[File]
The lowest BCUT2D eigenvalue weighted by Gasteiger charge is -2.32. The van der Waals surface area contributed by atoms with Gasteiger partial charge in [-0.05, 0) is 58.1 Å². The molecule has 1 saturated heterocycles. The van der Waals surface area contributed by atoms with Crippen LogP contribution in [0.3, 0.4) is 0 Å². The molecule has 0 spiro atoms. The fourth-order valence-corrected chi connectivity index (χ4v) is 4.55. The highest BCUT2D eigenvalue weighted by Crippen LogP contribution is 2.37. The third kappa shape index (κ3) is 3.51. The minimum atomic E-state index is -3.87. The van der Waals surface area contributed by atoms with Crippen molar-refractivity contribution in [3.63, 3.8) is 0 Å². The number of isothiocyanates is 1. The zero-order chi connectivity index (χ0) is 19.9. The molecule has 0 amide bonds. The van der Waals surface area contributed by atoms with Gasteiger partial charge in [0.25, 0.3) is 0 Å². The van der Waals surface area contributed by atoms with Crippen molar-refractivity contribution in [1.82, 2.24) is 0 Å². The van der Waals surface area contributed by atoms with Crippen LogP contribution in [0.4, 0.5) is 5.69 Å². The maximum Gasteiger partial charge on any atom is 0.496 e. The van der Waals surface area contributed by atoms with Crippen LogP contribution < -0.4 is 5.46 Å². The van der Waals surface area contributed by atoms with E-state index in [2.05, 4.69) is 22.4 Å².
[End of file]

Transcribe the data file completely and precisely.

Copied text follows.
The lowest BCUT2D eigenvalue weighted by Gasteiger charge is -2.32. The van der Waals surface area contributed by atoms with Gasteiger partial charge in [-0.05, 0) is 58.1 Å². The molecule has 1 saturated heterocycles. The van der Waals surface area contributed by atoms with Crippen LogP contribution in [0.3, 0.4) is 0 Å². The molecule has 0 spiro atoms. The fourth-order valence-corrected chi connectivity index (χ4v) is 4.55. The highest BCUT2D eigenvalue weighted by Crippen LogP contribution is 2.37. The third kappa shape index (κ3) is 3.51. The minimum atomic E-state index is -3.87. The van der Waals surface area contributed by atoms with Crippen molar-refractivity contribution in [3.63, 3.8) is 0 Å². The number of isothiocyanates is 1. The zero-order chi connectivity index (χ0) is 19.9. The molecule has 0 amide bonds. The van der Waals surface area contributed by atoms with Gasteiger partial charge in [0.25, 0.3) is 0 Å². The van der Waals surface area contributed by atoms with Crippen molar-refractivity contribution in [1.82, 2.24) is 0 Å². The van der Waals surface area contributed by atoms with Crippen LogP contribution in [0.4, 0.5) is 5.69 Å². The maximum Gasteiger partial charge on any atom is 0.496 e. The van der Waals surface area contributed by atoms with Crippen LogP contribution < -0.4 is 5.46 Å². The van der Waals surface area contributed by atoms with E-state index in [2.05, 4.69) is 22.4 Å².